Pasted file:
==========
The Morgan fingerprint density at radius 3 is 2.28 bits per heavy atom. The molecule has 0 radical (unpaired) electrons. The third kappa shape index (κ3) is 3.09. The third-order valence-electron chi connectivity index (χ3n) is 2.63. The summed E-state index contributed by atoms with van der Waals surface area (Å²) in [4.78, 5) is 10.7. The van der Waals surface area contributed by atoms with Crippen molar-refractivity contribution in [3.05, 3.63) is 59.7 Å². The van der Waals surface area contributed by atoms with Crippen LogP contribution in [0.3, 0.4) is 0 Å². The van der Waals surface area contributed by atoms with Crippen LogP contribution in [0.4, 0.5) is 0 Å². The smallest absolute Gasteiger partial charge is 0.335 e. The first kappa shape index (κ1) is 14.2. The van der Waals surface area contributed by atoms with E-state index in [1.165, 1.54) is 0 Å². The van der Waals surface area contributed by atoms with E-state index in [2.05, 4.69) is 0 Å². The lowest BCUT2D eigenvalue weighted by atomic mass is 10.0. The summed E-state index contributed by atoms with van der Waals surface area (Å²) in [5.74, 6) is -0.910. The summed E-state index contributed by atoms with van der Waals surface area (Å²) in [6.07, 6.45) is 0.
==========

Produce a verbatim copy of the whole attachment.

The Morgan fingerprint density at radius 3 is 2.28 bits per heavy atom. The molecule has 0 radical (unpaired) electrons. The third kappa shape index (κ3) is 3.09. The third-order valence-electron chi connectivity index (χ3n) is 2.63. The summed E-state index contributed by atoms with van der Waals surface area (Å²) in [4.78, 5) is 10.7. The van der Waals surface area contributed by atoms with Crippen molar-refractivity contribution in [3.05, 3.63) is 59.7 Å². The van der Waals surface area contributed by atoms with Crippen LogP contribution in [0.3, 0.4) is 0 Å². The van der Waals surface area contributed by atoms with Crippen LogP contribution in [0.4, 0.5) is 0 Å². The smallest absolute Gasteiger partial charge is 0.335 e. The first kappa shape index (κ1) is 14.2. The van der Waals surface area contributed by atoms with E-state index in [1.165, 1.54) is 0 Å². The van der Waals surface area contributed by atoms with E-state index in [2.05, 4.69) is 0 Å². The lowest BCUT2D eigenvalue weighted by atomic mass is 10.0. The summed E-state index contributed by atoms with van der Waals surface area (Å²) in [5.74, 6) is -0.910. The summed E-state index contributed by atoms with van der Waals surface area (Å²) in [6.07, 6.45) is 0.